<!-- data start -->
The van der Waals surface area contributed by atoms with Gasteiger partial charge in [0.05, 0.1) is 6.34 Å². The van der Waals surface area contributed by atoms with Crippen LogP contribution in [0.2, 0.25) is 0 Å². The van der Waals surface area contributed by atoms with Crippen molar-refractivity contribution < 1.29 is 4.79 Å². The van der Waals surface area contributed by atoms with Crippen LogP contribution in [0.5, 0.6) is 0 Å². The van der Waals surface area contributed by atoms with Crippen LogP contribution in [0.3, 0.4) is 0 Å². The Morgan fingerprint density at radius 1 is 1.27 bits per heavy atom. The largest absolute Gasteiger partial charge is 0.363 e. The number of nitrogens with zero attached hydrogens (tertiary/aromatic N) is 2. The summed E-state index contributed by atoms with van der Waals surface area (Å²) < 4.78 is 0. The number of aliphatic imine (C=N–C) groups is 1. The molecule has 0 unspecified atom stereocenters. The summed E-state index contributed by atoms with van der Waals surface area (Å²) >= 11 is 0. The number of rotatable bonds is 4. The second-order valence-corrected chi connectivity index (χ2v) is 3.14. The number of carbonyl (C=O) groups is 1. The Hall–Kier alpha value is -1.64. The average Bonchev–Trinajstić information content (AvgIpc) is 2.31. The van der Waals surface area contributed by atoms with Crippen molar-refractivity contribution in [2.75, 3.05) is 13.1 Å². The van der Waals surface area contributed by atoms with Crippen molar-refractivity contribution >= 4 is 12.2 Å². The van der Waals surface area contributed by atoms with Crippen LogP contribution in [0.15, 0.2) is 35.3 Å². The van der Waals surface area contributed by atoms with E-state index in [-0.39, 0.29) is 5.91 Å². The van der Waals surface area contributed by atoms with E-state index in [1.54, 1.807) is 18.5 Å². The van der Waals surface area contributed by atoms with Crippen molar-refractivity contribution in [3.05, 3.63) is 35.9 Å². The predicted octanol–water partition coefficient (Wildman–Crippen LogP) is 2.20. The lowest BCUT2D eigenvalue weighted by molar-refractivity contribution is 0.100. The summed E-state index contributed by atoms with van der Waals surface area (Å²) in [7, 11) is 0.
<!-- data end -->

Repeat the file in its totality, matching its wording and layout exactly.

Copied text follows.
The van der Waals surface area contributed by atoms with Gasteiger partial charge in [0.05, 0.1) is 6.34 Å². The van der Waals surface area contributed by atoms with Crippen LogP contribution in [0.2, 0.25) is 0 Å². The van der Waals surface area contributed by atoms with Crippen molar-refractivity contribution < 1.29 is 4.79 Å². The van der Waals surface area contributed by atoms with Crippen LogP contribution in [0.5, 0.6) is 0 Å². The van der Waals surface area contributed by atoms with Crippen LogP contribution in [0.3, 0.4) is 0 Å². The Morgan fingerprint density at radius 1 is 1.27 bits per heavy atom. The largest absolute Gasteiger partial charge is 0.363 e. The number of nitrogens with zero attached hydrogens (tertiary/aromatic N) is 2. The summed E-state index contributed by atoms with van der Waals surface area (Å²) < 4.78 is 0. The number of aliphatic imine (C=N–C) groups is 1. The molecule has 0 unspecified atom stereocenters. The summed E-state index contributed by atoms with van der Waals surface area (Å²) >= 11 is 0. The number of rotatable bonds is 4. The second-order valence-corrected chi connectivity index (χ2v) is 3.14. The number of carbonyl (C=O) groups is 1. The Hall–Kier alpha value is -1.64. The average Bonchev–Trinajstić information content (AvgIpc) is 2.31. The van der Waals surface area contributed by atoms with Crippen molar-refractivity contribution in [2.75, 3.05) is 13.1 Å². The van der Waals surface area contributed by atoms with Crippen molar-refractivity contribution >= 4 is 12.2 Å². The van der Waals surface area contributed by atoms with Crippen LogP contribution in [0.15, 0.2) is 35.3 Å². The van der Waals surface area contributed by atoms with E-state index in [-0.39, 0.29) is 5.91 Å². The van der Waals surface area contributed by atoms with E-state index in [1.54, 1.807) is 18.5 Å². The van der Waals surface area contributed by atoms with Crippen molar-refractivity contribution in [3.05, 3.63) is 35.9 Å². The predicted octanol–water partition coefficient (Wildman–Crippen LogP) is 2.20. The lowest BCUT2D eigenvalue weighted by molar-refractivity contribution is 0.100. The summed E-state index contributed by atoms with van der Waals surface area (Å²) in [7, 11) is 0.